Atari has been revamping its old arcade classics for an iOS audience recently, and following in the footsteps of Super Bunny Breakout and Centipede: Origins is the Wild West shooter Outlaw.
Back in in 1976, Outlaw was a fast draw shoot out between two pixelated cowboys – now it’s a full-colour, cartoon-styled virtual shooting gallery. Your rootin’ tootin’ rustler takes on groups of sheriffs, outlaws and gold miners across 10 stages, with 10 levels in each.
You’ll start off your gunslinging career with a basic revolver, which will see you right for most of the first stage. As you progress through each stage, the bad guys get tougher and appear quicker than ever, hitting you with an almighty barrage of bullets if you don’t act fast.
To do this, you can upgrade your weapon in the armoury. You earn cash with every kill, so your bank balance goes up easily enough for you to buy new weapons and keep up with the difficulty curve. Each weapon itself can also be upgraded, increasing its accuracy, power, reload speed and cartridge capacity, for example.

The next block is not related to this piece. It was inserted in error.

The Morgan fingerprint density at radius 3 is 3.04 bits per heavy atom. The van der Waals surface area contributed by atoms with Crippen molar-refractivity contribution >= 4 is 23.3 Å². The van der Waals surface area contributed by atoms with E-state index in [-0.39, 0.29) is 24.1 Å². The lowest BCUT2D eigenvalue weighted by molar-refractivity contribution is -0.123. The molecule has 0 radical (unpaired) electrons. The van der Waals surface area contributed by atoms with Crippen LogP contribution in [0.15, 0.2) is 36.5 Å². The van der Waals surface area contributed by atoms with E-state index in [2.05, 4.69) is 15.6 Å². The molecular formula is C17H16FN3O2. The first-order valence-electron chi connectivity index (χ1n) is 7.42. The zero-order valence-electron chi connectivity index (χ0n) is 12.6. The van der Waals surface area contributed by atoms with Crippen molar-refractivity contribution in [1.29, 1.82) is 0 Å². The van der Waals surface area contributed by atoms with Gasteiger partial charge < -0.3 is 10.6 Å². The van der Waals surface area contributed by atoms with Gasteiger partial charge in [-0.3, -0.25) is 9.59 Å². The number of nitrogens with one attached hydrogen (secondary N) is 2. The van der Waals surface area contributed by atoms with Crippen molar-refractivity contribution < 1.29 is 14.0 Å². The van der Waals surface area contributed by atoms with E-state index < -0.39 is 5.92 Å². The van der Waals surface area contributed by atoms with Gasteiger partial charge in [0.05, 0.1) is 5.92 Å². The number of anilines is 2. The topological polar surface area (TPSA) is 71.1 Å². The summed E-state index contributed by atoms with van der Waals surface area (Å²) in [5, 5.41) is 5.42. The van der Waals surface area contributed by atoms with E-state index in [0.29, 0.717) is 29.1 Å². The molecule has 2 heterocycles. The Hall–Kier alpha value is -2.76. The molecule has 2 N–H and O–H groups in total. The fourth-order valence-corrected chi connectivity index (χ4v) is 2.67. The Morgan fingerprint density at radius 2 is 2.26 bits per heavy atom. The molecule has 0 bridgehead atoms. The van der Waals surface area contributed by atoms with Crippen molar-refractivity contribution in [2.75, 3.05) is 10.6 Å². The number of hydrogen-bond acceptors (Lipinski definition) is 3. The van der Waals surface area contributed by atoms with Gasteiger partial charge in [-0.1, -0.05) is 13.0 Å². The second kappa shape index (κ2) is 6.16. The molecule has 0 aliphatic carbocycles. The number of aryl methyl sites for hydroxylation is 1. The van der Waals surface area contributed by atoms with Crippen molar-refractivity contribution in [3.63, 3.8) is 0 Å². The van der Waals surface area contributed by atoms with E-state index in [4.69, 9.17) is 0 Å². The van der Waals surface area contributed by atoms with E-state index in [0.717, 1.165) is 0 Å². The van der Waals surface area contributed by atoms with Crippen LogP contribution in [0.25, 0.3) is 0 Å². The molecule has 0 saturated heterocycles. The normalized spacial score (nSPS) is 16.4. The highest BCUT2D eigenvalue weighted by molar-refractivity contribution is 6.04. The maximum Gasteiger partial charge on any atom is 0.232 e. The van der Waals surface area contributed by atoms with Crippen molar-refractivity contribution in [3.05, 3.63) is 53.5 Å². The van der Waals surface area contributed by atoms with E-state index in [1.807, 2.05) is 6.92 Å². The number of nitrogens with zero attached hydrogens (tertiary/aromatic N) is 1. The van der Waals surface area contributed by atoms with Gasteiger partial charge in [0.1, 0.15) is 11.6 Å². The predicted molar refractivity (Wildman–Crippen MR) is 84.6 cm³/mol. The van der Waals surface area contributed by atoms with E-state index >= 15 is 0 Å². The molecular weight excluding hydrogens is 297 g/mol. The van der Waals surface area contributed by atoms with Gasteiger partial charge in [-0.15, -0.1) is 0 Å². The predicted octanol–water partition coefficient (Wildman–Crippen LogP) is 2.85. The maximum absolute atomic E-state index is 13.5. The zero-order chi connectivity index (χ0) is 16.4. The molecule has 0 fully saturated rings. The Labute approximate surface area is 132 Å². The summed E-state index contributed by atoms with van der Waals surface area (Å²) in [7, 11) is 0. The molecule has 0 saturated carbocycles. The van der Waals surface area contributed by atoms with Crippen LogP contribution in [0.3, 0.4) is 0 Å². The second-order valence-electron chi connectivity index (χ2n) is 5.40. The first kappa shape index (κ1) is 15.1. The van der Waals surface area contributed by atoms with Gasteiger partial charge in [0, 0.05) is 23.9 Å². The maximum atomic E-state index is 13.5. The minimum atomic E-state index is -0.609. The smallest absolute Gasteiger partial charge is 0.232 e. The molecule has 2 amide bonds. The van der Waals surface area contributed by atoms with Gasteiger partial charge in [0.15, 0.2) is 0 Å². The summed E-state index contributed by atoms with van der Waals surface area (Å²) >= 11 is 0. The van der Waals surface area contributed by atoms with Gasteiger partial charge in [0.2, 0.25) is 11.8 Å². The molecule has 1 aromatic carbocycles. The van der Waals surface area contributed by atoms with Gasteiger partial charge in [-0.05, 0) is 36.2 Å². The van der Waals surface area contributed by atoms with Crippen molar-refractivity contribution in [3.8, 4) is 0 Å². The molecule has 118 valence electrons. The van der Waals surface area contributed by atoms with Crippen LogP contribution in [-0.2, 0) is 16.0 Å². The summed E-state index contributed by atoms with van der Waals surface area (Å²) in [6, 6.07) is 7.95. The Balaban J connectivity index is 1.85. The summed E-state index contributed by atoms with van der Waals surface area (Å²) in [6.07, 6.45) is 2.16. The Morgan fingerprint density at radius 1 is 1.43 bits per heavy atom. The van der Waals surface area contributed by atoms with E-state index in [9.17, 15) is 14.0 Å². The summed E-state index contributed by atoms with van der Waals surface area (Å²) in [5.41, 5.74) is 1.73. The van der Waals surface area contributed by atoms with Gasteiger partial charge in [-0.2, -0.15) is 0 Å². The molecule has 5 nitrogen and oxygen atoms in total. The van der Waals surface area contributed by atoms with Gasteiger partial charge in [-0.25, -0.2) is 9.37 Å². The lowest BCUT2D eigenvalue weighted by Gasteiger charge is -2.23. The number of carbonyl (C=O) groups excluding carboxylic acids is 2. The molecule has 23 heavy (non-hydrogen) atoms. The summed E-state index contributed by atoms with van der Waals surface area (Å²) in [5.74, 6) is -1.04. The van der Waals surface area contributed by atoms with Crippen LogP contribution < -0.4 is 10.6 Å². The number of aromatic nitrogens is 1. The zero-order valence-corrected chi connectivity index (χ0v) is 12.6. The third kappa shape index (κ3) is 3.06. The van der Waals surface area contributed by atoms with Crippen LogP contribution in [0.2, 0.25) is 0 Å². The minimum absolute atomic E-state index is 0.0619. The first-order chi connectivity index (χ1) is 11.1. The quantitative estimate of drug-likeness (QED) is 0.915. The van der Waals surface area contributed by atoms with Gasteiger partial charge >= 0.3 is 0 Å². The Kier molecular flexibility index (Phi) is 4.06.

As you go through the levels, you’ll rise up the cowboy ranks and unlock new stages, usually allowing you to move onto the next around half way through the one you’re on. This means that should the end of a stage get too tricky, you’re not stuck replaying the same level over and over and you can revisit harder levels later, once you have better weapons.
That doesn’t stop the game feeling repetitive though. While there are 10 stages, there are really only five environments, each shown in day and night, with no effect on gameplay – it’s purely a change of scenery. The bad guys stay the same too, simply become trickier to dispatch as you progress through the stages.
On-screen controls are occasionally glitchy too. Move your thumb off the screen and your crosshair is thrown to the edge, losing you vital seconds in a tough shootout. The trigger button could do with being slightly bigger too – we found it was too easy to press the ammo reload icon instead when things got a little heavy.
However it’s ultimately Outlaw’s repetitiveness that is its downfall. While it’s fine for a fast-paced shoot out, there’s nothing in it that really spurs you on to keep playing and complete it. With no storyline to speak of, and no twists in the gameplay to keep you on your toes, Outlaw keeps the simplicity of its 1976 namesake that will leave iOS users a little cold.